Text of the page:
One of the most amazing sights in Antarctica is its stunning blue ice. It glows like neon and and is visible for miles. Compared to so called regular ice, blue ice is relatively rare, covering only around one percent of Antarctica. It is like nothing I have ever seen anywhere else in nature. Antarctica is the only place on Earth with this incredible blue ice.
Blue ice has a crystalline structure that scatters blue light. The ice on the glaciers that calve off the icebergs has been there for a really long time and has been compacted down so that its structure is pretty different from the ice you normally see. Glacial ice is a completely different from the ice you get from your freezer.
Blue ice is some of the oldest ice. In Antarctica scientists have dug up blue ice that is 1 million years old, and researchers are searching for even older ice believed to be possibly 5 to 8 million years old.
Antarctica’s blue ice turns out to hold a rare treasures as well. More than 25,000 meteorites have been collected from blue-ice areas in Antarctica. The evaporating glacial ice leaves behind meteorites that have fallen on the frozen continent over the course of thousands of years, concentrating the space rocks in one small area.
So where does the blue ice come from? When glacial ice first freezes, it is filled with air bubbles. As that ice gets buried and squashed underneath younger ice on top, the older ice starts to take on a blue tinge. As the ice grows denser, the bubbles become smaller and smaller. Without the scattering effect of air bubbles, light can penetrate ice more deeply. To the human eye, ancient glacial ice acts like a filter, absorbing red and yellow light and reflecting blue light, creating the beautiful blue hues of a glacier.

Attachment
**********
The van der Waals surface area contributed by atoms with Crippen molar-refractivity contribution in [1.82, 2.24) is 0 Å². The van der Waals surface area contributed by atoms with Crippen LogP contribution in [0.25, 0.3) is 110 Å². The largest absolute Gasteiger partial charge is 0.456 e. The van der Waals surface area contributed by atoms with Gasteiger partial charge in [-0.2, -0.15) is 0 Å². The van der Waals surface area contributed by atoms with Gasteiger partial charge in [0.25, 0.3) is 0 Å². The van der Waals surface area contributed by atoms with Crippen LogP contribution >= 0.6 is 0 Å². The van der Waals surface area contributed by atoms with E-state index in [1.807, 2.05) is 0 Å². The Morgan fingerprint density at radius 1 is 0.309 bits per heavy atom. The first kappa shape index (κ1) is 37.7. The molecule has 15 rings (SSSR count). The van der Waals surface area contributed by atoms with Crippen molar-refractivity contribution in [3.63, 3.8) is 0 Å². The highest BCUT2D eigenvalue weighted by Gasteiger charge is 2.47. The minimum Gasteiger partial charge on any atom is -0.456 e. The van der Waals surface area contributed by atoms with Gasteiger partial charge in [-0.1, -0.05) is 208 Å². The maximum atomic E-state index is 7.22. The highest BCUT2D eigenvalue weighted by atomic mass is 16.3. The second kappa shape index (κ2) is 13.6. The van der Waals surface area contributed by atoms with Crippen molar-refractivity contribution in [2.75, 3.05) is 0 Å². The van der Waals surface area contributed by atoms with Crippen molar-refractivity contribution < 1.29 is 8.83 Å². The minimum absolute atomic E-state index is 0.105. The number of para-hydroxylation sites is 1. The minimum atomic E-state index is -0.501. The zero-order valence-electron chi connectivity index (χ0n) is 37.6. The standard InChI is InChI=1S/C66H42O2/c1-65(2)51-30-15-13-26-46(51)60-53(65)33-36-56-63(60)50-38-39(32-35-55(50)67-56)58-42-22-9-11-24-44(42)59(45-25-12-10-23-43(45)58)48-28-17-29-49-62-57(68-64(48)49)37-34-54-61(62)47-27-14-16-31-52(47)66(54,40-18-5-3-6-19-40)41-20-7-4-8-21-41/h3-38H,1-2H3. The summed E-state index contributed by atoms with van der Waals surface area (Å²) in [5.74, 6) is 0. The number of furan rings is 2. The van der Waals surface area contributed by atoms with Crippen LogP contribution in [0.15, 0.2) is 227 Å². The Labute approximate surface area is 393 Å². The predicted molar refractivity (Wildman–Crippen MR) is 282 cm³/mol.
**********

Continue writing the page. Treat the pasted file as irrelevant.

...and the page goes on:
In contrast to this is snow which appears white because it is chock full of air bubbles. Snow reflects back the full spectrum of white light. We see color when light reflects off the surface of an object. Some of the wavelengths of light may be absorbed by the object. Any that bounce off eventually reach our eyes, and we see the object as the color or colors that reflect back at us. White snow reflects all colors of light. A black t-shirt, on the other hand, absorbs all wavelengths of light.
Photographing the blue is not easy. As the blue light is the reflected blue wavelength that is reflected back auto focusing simply doesn’t work and manual focus is close to impossible because you can’t physically focus on the back areas of the blue. I tend to focus just behind the front edge of the blue holes. Printing these hues is altogether another issue because the intense blue is typically out of gamut.
Next Creativity Lightroom Workshop Date: April 13 – April 16th, 2023
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